In a first, Gujarat HC livestreams proceedings; SC to follow soon | India News

In a first, Gujarat HC livestreams proceedings; SC to follow soon | India News


NEW DELHI: Taking a giant step towards more openness and unleashing “the transparency revolution”, the Indian judicial system on Saturday for the first time embarked on livestreaming of its court functioning with CJI N V Ramana launching livestreaming of Gujarat HC proceedings and assuring that Supreme Court will start the same soon.
The Supreme Court had on 2018 held that live telecast of important cases would usher in greater transparency, and three years after its order a committee headed by Justice D Y Chandrachud finalised draft rules for livestreaming and recording of court proceedings.
Launching the system for livestreaming of the proceedings in Gujarat HC, Justice Ramana said judicial system had always been open as people are allowed to witness court proceedings but with livestreaming the access to justice will become a true reality, when litigants and interested parties get to witness, understand and comprehend justice dispensation first-hand.
He said that livestreaming will remove multiple incorrect notions in the minds of the public regarding the justice delivery system. Information, he said, will not be filtered by agents of transmission which vested interests sometimes use to spread misinterpretations in order to embarrass or discredit the institution.
“It is this lack of direct access which gives space for misconceptions. The formalisation of the livestreaming of court proceedings is the best cure for the aforesaid malady. Livestreaming of proceedings is crucial for dissemination of information. Through such direct access, the people can get first-hand information about the proceedings and the opinions of the judges, leaving little room for mischief,” he said.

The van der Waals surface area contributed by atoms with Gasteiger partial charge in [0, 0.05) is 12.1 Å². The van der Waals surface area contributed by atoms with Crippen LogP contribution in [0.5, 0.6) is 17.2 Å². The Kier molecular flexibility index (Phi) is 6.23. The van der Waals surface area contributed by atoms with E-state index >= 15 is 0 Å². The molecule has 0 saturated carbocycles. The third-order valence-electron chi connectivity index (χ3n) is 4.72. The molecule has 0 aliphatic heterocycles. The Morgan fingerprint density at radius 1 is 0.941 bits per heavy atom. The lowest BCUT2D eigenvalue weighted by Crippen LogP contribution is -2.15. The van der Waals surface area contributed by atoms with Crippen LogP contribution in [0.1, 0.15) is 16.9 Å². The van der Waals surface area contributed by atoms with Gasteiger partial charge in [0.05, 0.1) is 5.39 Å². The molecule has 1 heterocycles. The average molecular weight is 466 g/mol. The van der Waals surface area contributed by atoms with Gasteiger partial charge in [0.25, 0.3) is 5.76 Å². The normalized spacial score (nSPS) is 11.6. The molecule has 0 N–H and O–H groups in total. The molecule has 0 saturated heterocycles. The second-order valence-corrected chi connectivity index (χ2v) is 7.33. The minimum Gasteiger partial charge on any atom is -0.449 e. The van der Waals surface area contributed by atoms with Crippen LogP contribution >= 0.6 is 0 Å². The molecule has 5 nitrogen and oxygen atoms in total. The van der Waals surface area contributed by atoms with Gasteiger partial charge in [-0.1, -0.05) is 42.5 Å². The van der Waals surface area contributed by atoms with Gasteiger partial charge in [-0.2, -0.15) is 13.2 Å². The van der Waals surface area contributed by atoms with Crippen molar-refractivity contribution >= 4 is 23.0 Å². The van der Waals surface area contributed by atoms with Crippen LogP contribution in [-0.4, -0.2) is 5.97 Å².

The CJI said that judges might feel the pressure of public scrutiny due to livestreaming, which may ultimately result in a stressful environment. He, however, said “a judge must remember, even if justice commands standing up against the popular perception, he must do so out of his commitment to the oath he took under the Constitution”.
“A judge cannot be swayed by popular opinion. Yes, with increased public gaze, he might become a subject of multiple debates, that should never deter him from his duty to protect the right of one against the might of many,” he said. “We are keen to start live proceedings at least for some of the courts in the Supreme Court. We are working out the logistics and working on consensus of the full court,” the CJI said.





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